People travelling in self-contained camping vehicles spend an average of $100 a day as they thread their way through New Zealand, Whanganui and Partners visitor industries strategic lead Paul Chaplow says.

Whanganui provides free facilities and welcomes increasing numbers of freedom campers, Chaplow said.

Visitors use the CamperMate app to find out where they can park and what's available. In Whanganui there are six places for vehicles with kitchen and bathroom facilities, and three others near toilets for vehicles without them.

There is no limit on how long people can stay.

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In February this year 2349 vehicles stayed overnight at these places, Chaplow said, and most had more than one occupant.

Freedom campers generally spend less per day than people who pay for accommodation but they tend to stay twice as long.

"Their overall spend can end up being more than the average visitor."

Providing freedom camping attracts extra visitors, they "get the vibe" of Whanganui and they spread the word, Chaplow said.

"That's a really great thing, for people to be telling our story."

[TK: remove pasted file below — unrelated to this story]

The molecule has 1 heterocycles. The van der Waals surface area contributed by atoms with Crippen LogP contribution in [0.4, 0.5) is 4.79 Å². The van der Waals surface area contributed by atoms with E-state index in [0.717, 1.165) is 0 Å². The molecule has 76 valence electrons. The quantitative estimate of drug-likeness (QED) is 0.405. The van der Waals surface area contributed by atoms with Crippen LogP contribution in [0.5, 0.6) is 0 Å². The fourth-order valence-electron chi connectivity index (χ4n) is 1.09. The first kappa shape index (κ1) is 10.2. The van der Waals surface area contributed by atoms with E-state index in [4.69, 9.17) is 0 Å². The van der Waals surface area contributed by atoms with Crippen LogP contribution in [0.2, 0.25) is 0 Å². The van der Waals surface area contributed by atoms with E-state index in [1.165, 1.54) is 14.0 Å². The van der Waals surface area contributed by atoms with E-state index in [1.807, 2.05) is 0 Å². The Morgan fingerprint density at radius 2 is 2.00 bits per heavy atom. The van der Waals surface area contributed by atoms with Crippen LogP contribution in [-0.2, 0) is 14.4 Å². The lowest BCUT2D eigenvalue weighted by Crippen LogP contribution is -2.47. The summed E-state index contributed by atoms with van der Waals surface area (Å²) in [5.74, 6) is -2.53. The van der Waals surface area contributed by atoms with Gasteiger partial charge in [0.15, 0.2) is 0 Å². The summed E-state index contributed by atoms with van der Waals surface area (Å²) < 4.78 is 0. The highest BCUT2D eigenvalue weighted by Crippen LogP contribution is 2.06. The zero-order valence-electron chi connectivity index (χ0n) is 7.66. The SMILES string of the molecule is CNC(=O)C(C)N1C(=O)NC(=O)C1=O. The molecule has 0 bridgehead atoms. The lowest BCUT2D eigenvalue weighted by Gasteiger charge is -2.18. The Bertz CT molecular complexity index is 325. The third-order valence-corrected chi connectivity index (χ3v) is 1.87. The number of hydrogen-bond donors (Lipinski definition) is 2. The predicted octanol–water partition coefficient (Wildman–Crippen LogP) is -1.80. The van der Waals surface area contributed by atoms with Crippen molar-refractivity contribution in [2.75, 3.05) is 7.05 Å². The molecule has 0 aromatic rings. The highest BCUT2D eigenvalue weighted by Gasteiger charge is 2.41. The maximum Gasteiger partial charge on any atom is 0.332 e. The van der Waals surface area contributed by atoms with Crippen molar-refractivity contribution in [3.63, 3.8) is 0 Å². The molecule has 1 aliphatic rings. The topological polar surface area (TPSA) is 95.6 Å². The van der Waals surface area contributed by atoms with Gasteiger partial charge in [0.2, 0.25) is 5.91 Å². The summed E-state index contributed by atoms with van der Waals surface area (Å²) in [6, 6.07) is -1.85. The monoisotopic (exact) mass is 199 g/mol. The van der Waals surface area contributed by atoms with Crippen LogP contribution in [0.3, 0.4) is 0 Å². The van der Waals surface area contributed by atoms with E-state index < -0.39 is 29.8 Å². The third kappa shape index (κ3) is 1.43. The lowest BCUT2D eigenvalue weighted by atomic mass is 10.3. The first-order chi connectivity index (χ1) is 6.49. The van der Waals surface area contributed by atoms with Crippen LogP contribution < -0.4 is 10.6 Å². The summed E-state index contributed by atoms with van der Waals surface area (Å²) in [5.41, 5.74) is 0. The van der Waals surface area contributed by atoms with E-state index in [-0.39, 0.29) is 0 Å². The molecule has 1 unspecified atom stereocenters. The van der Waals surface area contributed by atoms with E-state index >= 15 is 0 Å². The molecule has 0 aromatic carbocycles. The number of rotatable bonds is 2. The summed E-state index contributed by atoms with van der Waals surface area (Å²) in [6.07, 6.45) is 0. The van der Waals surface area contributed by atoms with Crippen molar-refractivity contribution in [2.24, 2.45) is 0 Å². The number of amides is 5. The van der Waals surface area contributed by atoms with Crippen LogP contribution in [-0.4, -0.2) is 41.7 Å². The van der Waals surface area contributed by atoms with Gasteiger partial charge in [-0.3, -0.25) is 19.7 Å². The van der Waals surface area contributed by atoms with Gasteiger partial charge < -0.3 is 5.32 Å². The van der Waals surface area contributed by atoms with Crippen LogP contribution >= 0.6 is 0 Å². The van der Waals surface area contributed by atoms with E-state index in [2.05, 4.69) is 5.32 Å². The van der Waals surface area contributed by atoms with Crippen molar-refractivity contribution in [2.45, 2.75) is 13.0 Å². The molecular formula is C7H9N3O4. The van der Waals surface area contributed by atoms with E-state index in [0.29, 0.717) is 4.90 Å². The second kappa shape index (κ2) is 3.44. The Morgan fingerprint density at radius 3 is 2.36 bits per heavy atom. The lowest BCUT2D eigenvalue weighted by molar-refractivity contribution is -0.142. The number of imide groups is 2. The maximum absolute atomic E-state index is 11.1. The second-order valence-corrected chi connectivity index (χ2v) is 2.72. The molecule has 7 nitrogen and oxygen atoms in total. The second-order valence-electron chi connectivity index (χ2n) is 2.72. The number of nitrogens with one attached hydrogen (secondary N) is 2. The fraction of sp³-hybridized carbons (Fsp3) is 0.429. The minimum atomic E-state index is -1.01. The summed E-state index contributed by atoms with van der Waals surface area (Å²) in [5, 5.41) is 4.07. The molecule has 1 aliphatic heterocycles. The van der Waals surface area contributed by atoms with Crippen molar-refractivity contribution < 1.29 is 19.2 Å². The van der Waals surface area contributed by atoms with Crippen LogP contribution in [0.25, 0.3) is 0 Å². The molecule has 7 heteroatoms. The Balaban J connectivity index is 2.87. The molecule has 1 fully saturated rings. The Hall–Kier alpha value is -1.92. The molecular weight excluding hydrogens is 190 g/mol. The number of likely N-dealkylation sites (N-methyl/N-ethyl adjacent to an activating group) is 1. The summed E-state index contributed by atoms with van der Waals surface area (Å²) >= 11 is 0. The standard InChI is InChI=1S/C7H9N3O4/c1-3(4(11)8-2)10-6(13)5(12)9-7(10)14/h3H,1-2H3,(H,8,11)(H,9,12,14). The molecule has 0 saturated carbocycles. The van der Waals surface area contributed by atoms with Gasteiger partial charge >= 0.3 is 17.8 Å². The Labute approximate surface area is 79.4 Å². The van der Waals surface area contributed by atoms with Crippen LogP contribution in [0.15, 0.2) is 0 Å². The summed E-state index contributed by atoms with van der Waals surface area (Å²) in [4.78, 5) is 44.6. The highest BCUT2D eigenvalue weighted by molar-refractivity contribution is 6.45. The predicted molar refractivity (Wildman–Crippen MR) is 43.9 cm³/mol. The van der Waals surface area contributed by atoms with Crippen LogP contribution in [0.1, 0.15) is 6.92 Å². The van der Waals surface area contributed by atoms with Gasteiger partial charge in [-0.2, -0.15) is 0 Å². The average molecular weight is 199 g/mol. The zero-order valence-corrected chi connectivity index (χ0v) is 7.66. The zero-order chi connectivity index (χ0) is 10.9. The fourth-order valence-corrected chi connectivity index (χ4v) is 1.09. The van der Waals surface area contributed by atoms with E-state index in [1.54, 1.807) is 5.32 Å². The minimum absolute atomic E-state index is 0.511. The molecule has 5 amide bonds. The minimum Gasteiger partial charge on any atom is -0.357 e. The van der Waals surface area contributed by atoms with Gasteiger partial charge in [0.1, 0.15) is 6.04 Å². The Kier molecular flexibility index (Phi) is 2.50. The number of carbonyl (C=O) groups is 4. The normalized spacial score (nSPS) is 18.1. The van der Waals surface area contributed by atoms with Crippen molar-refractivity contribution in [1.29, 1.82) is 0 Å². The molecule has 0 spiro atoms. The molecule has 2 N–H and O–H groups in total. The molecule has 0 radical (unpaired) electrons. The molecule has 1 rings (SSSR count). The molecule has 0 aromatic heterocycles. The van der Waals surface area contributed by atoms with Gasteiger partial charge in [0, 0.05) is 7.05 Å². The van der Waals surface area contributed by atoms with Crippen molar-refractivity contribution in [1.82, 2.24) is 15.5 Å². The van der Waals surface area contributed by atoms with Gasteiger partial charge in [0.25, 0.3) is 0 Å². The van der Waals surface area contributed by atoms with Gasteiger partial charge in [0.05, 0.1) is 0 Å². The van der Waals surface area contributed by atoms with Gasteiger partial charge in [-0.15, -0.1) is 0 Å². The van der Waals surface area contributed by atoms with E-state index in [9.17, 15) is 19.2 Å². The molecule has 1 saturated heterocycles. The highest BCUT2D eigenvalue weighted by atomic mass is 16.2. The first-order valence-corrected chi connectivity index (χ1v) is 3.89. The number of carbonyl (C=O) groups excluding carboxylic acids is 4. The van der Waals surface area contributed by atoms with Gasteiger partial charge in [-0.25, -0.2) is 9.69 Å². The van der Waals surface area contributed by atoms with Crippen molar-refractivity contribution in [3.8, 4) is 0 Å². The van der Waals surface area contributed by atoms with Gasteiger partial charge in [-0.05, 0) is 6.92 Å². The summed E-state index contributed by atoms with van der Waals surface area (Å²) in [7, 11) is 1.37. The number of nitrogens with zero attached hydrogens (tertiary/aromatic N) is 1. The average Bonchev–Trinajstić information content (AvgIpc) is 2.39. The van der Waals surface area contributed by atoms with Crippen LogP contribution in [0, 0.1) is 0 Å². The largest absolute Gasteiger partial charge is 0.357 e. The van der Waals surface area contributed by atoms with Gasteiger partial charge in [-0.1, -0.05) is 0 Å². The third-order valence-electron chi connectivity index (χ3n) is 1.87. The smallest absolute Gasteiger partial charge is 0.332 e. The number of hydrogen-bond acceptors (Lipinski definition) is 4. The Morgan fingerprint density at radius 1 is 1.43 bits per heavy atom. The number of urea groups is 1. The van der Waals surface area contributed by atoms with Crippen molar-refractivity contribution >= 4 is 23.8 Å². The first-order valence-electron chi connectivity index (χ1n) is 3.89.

It has cost $292,000 to put a toilet at Jerusalem on the Whanganui River Rd and toilets, a dump site and water fountain near the Whanganui Multisport Club building in Kowhai Park, Whanganui District Council property manager Leighton Toy said.

The Ministry for Business, Innovation and Employment (MBIE) contributed $120,000 of that, and the toilets are used by people other than campers.

The owner of the Whanganui River Top 10 Holiday Park, Jeannie Kay, says district holiday park owners are irate about the council's freedom camping policy because it reduces their business. Her holiday park will be down one staff member as a result.

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Chaplow can understand the concerns of the holiday parks, and said it was disturbing to hear a staff member may have been let go.

This summer, through another MBIE subsidy, Whanganui will have a part-time freedom camping ambassador. Their job will be to count how many vehicles stay, teach campers Kiwi camping etiquette and find out how long they are staying and what they want to do.

The ambassador's information will help the council decide whether to make a freedom camping bylaw, Toy said. One possibility is a bylaw limiting the time people can stay.